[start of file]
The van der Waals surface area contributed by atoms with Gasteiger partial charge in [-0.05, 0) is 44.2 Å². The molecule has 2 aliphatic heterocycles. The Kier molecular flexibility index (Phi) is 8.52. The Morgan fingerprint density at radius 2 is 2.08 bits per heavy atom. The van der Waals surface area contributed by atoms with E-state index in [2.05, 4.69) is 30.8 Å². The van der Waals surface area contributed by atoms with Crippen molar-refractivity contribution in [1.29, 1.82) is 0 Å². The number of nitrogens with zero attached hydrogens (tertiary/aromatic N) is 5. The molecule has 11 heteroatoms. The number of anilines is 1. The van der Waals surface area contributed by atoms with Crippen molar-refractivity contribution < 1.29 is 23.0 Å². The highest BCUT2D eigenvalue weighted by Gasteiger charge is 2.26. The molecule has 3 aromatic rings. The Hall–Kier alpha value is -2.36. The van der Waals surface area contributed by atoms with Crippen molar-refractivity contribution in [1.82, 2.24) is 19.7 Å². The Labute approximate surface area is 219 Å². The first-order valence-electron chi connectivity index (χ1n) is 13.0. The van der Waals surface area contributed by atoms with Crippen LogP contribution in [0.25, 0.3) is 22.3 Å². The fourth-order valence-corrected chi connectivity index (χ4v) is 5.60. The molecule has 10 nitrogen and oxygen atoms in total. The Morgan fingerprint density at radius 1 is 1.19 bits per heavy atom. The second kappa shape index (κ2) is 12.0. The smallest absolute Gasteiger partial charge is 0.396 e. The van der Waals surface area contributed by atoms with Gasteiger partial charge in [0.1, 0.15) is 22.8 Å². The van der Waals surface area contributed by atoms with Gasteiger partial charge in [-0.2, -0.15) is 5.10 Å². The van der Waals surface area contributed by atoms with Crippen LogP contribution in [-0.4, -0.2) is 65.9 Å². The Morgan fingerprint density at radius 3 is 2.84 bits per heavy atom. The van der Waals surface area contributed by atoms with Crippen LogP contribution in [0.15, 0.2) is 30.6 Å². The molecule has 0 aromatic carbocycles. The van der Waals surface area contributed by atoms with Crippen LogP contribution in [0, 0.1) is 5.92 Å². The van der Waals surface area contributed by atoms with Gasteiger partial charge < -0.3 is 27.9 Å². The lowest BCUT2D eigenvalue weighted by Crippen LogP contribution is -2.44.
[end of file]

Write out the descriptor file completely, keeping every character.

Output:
The van der Waals surface area contributed by atoms with Gasteiger partial charge in [-0.05, 0) is 44.2 Å². The molecule has 2 aliphatic heterocycles. The Kier molecular flexibility index (Phi) is 8.52. The Morgan fingerprint density at radius 2 is 2.08 bits per heavy atom. The van der Waals surface area contributed by atoms with E-state index in [2.05, 4.69) is 30.8 Å². The van der Waals surface area contributed by atoms with Crippen molar-refractivity contribution in [1.29, 1.82) is 0 Å². The number of nitrogens with zero attached hydrogens (tertiary/aromatic N) is 5. The molecule has 11 heteroatoms. The number of anilines is 1. The van der Waals surface area contributed by atoms with Crippen molar-refractivity contribution < 1.29 is 23.0 Å². The highest BCUT2D eigenvalue weighted by Gasteiger charge is 2.26. The molecule has 3 aromatic rings. The Hall–Kier alpha value is -2.36. The van der Waals surface area contributed by atoms with Crippen molar-refractivity contribution in [1.82, 2.24) is 19.7 Å². The Labute approximate surface area is 219 Å². The first-order valence-electron chi connectivity index (χ1n) is 13.0. The van der Waals surface area contributed by atoms with Crippen LogP contribution in [0.25, 0.3) is 22.3 Å². The fourth-order valence-corrected chi connectivity index (χ4v) is 5.60. The molecule has 10 nitrogen and oxygen atoms in total. The Morgan fingerprint density at radius 1 is 1.19 bits per heavy atom. The second kappa shape index (κ2) is 12.0. The smallest absolute Gasteiger partial charge is 0.396 e. The van der Waals surface area contributed by atoms with Gasteiger partial charge in [0.1, 0.15) is 22.8 Å². The van der Waals surface area contributed by atoms with Gasteiger partial charge in [-0.2, -0.15) is 5.10 Å². The van der Waals surface area contributed by atoms with Crippen LogP contribution in [-0.4, -0.2) is 65.9 Å². The Morgan fingerprint density at radius 3 is 2.84 bits per heavy atom. The van der Waals surface area contributed by atoms with Crippen LogP contribution in [0.15, 0.2) is 30.6 Å². The molecule has 0 aromatic carbocycles. The van der Waals surface area contributed by atoms with Crippen LogP contribution in [0, 0.1) is 5.92 Å². The van der Waals surface area contributed by atoms with Gasteiger partial charge < -0.3 is 27.9 Å². The lowest BCUT2D eigenvalue weighted by Crippen LogP contribution is -2.44.